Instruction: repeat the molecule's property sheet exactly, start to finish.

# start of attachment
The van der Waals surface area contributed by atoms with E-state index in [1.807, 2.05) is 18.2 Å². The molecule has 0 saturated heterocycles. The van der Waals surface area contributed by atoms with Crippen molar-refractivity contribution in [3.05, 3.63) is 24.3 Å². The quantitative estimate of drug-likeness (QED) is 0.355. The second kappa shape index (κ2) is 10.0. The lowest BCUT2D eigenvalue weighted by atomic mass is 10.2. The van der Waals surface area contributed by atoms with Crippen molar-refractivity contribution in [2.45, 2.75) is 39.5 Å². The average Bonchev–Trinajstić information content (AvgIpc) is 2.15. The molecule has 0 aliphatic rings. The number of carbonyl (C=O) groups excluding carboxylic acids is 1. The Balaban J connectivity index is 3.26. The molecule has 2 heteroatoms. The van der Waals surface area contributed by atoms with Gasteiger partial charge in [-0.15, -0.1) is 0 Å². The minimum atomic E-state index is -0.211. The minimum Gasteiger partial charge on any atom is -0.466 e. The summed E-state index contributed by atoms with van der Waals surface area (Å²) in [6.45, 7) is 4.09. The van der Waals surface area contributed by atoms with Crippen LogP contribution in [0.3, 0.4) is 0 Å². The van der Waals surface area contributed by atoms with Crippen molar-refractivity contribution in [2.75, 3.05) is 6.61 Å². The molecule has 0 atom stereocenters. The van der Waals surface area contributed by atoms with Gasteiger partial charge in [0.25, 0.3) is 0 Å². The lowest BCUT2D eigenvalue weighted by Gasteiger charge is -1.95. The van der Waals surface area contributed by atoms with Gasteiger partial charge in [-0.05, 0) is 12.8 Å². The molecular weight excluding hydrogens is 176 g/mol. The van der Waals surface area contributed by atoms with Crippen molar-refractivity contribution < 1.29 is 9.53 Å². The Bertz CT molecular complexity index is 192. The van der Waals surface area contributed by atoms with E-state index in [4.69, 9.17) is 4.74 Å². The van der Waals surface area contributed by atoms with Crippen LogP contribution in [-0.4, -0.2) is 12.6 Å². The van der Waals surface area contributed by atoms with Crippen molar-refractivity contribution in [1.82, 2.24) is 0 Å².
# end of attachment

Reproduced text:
The van der Waals surface area contributed by atoms with E-state index in [1.807, 2.05) is 18.2 Å². The molecule has 0 saturated heterocycles. The van der Waals surface area contributed by atoms with Crippen molar-refractivity contribution in [3.05, 3.63) is 24.3 Å². The quantitative estimate of drug-likeness (QED) is 0.355. The second kappa shape index (κ2) is 10.0. The lowest BCUT2D eigenvalue weighted by atomic mass is 10.2. The van der Waals surface area contributed by atoms with Crippen molar-refractivity contribution in [2.45, 2.75) is 39.5 Å². The average Bonchev–Trinajstić information content (AvgIpc) is 2.15. The molecule has 0 aliphatic rings. The number of carbonyl (C=O) groups excluding carboxylic acids is 1. The Balaban J connectivity index is 3.26. The molecule has 2 heteroatoms. The van der Waals surface area contributed by atoms with Gasteiger partial charge in [-0.15, -0.1) is 0 Å². The minimum atomic E-state index is -0.211. The minimum Gasteiger partial charge on any atom is -0.466 e. The summed E-state index contributed by atoms with van der Waals surface area (Å²) in [6.45, 7) is 4.09. The van der Waals surface area contributed by atoms with Crippen LogP contribution in [0.3, 0.4) is 0 Å². The van der Waals surface area contributed by atoms with Crippen molar-refractivity contribution in [2.75, 3.05) is 6.61 Å². The molecule has 0 atom stereocenters. The van der Waals surface area contributed by atoms with Gasteiger partial charge in [0.25, 0.3) is 0 Å². The lowest BCUT2D eigenvalue weighted by Gasteiger charge is -1.95. The van der Waals surface area contributed by atoms with Gasteiger partial charge in [-0.05, 0) is 12.8 Å². The molecular weight excluding hydrogens is 176 g/mol. The van der Waals surface area contributed by atoms with Crippen molar-refractivity contribution < 1.29 is 9.53 Å². The Bertz CT molecular complexity index is 192. The van der Waals surface area contributed by atoms with E-state index in [4.69, 9.17) is 4.74 Å². The van der Waals surface area contributed by atoms with Crippen LogP contribution in [-0.4, -0.2) is 12.6 Å². The van der Waals surface area contributed by atoms with Crippen molar-refractivity contribution in [1.82, 2.24) is 0 Å².